Media Muddle on Mineral Rights

In his comment on yesterday’s post, Frank drew the attention of readers to the Church of England’s recently published note about its Mineral Registration Programme explaining the reasons for its involvement in registering its existing interests, i.e.

 “… to protect existing rights and interests made vulnerable by the change in the law. There are no particular plans to mine under any property. The focus is registration and protection”.

In the present climate of media concern regarding the application of hydraulic fragmentation, (“fracking”) as a means of releasing natural gas resources, the two issues were eagerly, but mistakenly, linked and this morning’s headlines read: Church wants share of fracking bounty, (The Times, £); Church of England in ‘fracking land-grab’, (Daily Telegraph); and Church of England ‘land grab’ for rights to minerals under THOUSANDS of homes and farms fuels fears of controversial fracking, (Daily Mail).

In view of these misconceptions, the Church of England has now modified its earlier note, adding the following Clarification on suggested links with hydraulic fracturing or ” fracking”

“It is factually incorrect to link the Mineral Registration Programme with fracking.  The Church Commissioners are registering their mineral interests in line with the Land Registry requirements, as any responsible landowner is doing before the end of October deadline. This work started in 2004. This does not create any new interests or rights and is confined to properly registering what the Commissioners have in most cases owned for many years, and in some cases for centuries. There is absolutely no link with fracking.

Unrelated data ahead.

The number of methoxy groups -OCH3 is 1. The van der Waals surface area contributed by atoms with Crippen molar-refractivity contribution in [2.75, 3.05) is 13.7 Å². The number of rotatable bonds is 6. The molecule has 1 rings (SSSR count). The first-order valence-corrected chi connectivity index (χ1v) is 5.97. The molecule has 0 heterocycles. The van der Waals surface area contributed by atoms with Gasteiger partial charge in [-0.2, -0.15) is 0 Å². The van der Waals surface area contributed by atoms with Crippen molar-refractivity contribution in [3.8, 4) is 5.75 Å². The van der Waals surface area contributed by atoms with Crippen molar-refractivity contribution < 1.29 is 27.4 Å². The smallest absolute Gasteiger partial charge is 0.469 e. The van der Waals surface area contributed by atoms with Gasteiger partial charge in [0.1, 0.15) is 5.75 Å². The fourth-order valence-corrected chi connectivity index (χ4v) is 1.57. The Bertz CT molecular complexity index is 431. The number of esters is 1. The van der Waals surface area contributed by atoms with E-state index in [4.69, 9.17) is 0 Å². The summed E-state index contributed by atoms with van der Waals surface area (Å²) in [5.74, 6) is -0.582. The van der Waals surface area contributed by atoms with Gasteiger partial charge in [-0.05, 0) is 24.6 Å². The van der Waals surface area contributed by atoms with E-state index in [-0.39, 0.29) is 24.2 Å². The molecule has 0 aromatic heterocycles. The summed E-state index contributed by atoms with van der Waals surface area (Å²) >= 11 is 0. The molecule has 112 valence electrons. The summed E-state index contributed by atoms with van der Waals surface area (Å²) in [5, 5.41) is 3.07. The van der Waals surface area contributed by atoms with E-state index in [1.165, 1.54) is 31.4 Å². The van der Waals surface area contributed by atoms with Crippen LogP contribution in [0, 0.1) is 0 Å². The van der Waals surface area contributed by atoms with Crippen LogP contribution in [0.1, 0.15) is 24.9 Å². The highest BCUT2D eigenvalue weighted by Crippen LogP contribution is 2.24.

We would make clear that this is just a registration and protection exercise to protect existing rights and interests made vulnerable by the change in the law. There are no particular plans to mine under any property. The focus is registration and protection”.

3 thoughts on “Media Muddle on Mineral Rights

  1. On this side of the Atlantic, a disclaimer by any landowner that they have no interest in exploiting gas or minerals under the land would bring uncontrollable torrents of laughter. I wonder, does anyone in Britan take this disclaimer seriously?

  2. The clarification issued by the Church of England is a statement of fact, rather than a disclaimer. Within the UK, the rights to certain minerals – oil, gas, coal, gold and silver – are owned by the State, not by individuals or organizations such as the Church. It is therefore incorrect to describe that the actions of the Church as a “land grab” related to its rights to natural gas which might be obtained by fracking. The Church’s Mineral Registration Programme is a response to the need to register mineral and other rights under the Land Registration Act 2002 before midnight on 12 October 2013.

  3. Pingback: Chancel Repair Liability & Mineral Rights: Law Changes | Law & Religion UK

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